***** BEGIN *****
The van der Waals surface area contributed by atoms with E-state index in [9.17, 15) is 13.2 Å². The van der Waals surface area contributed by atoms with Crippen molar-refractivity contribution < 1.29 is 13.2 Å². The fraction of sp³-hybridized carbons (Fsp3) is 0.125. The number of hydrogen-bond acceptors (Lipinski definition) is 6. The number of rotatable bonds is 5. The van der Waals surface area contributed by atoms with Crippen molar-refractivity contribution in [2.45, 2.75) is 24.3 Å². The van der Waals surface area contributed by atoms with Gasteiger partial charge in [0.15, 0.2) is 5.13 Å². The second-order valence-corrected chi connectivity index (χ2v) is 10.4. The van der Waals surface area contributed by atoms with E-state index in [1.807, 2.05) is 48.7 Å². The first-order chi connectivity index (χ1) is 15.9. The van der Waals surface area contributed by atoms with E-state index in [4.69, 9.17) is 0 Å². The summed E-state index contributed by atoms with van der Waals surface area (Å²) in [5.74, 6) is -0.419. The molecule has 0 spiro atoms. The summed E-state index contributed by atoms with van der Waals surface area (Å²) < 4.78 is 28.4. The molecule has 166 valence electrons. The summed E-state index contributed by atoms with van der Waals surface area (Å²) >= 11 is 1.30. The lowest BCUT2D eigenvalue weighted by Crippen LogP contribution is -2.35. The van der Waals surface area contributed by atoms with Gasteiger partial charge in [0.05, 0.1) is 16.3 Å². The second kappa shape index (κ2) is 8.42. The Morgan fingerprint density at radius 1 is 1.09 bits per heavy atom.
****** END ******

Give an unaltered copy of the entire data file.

The van der Waals surface area contributed by atoms with E-state index in [9.17, 15) is 13.2 Å². The van der Waals surface area contributed by atoms with Crippen molar-refractivity contribution < 1.29 is 13.2 Å². The fraction of sp³-hybridized carbons (Fsp3) is 0.125. The number of hydrogen-bond acceptors (Lipinski definition) is 6. The number of rotatable bonds is 5. The van der Waals surface area contributed by atoms with Crippen molar-refractivity contribution in [2.45, 2.75) is 24.3 Å². The van der Waals surface area contributed by atoms with Gasteiger partial charge in [0.15, 0.2) is 5.13 Å². The second-order valence-corrected chi connectivity index (χ2v) is 10.4. The van der Waals surface area contributed by atoms with E-state index in [1.807, 2.05) is 48.7 Å². The first-order chi connectivity index (χ1) is 15.9. The van der Waals surface area contributed by atoms with E-state index in [4.69, 9.17) is 0 Å². The summed E-state index contributed by atoms with van der Waals surface area (Å²) in [5.74, 6) is -0.419. The molecule has 0 spiro atoms. The summed E-state index contributed by atoms with van der Waals surface area (Å²) < 4.78 is 28.4. The molecule has 166 valence electrons. The summed E-state index contributed by atoms with van der Waals surface area (Å²) >= 11 is 1.30. The lowest BCUT2D eigenvalue weighted by Crippen LogP contribution is -2.35. The van der Waals surface area contributed by atoms with Gasteiger partial charge in [0.05, 0.1) is 16.3 Å². The second kappa shape index (κ2) is 8.42. The Morgan fingerprint density at radius 1 is 1.09 bits per heavy atom.